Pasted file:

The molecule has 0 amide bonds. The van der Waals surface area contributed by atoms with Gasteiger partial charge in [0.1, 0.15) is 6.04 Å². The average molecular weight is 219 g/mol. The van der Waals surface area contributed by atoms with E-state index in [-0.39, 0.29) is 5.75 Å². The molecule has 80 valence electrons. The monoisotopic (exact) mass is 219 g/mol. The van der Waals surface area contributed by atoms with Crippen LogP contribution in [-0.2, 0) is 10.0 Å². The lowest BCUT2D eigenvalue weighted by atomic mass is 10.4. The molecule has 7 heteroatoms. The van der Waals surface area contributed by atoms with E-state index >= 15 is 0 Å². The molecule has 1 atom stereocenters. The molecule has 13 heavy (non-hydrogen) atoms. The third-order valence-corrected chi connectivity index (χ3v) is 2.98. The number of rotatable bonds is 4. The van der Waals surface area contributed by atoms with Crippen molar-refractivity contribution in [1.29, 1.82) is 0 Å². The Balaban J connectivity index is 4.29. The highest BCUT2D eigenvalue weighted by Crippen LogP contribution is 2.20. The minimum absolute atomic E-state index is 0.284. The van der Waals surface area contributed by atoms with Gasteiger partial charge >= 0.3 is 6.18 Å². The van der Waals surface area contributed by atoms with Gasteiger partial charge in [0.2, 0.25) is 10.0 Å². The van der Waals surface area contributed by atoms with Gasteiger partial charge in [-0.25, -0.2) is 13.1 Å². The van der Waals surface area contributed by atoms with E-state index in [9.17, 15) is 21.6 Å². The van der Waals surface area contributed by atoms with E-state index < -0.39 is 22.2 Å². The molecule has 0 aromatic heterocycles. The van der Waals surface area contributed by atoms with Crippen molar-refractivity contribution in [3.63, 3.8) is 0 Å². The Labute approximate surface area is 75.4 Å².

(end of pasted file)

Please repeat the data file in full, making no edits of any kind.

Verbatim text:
The molecule has 0 amide bonds. The van der Waals surface area contributed by atoms with Gasteiger partial charge in [0.1, 0.15) is 6.04 Å². The average molecular weight is 219 g/mol. The van der Waals surface area contributed by atoms with E-state index in [-0.39, 0.29) is 5.75 Å². The molecule has 80 valence electrons. The monoisotopic (exact) mass is 219 g/mol. The van der Waals surface area contributed by atoms with Crippen LogP contribution in [-0.2, 0) is 10.0 Å². The lowest BCUT2D eigenvalue weighted by atomic mass is 10.4. The molecule has 7 heteroatoms. The van der Waals surface area contributed by atoms with E-state index >= 15 is 0 Å². The molecule has 1 atom stereocenters. The molecule has 13 heavy (non-hydrogen) atoms. The third-order valence-corrected chi connectivity index (χ3v) is 2.98. The number of rotatable bonds is 4. The van der Waals surface area contributed by atoms with Crippen molar-refractivity contribution in [1.29, 1.82) is 0 Å². The Balaban J connectivity index is 4.29. The highest BCUT2D eigenvalue weighted by Crippen LogP contribution is 2.20. The minimum absolute atomic E-state index is 0.284. The van der Waals surface area contributed by atoms with Gasteiger partial charge >= 0.3 is 6.18 Å². The van der Waals surface area contributed by atoms with Gasteiger partial charge in [0.2, 0.25) is 10.0 Å². The van der Waals surface area contributed by atoms with Gasteiger partial charge in [-0.25, -0.2) is 13.1 Å². The van der Waals surface area contributed by atoms with E-state index in [9.17, 15) is 21.6 Å². The van der Waals surface area contributed by atoms with E-state index < -0.39 is 22.2 Å². The molecule has 0 aromatic heterocycles. The van der Waals surface area contributed by atoms with Crippen molar-refractivity contribution in [3.63, 3.8) is 0 Å². The Labute approximate surface area is 75.4 Å².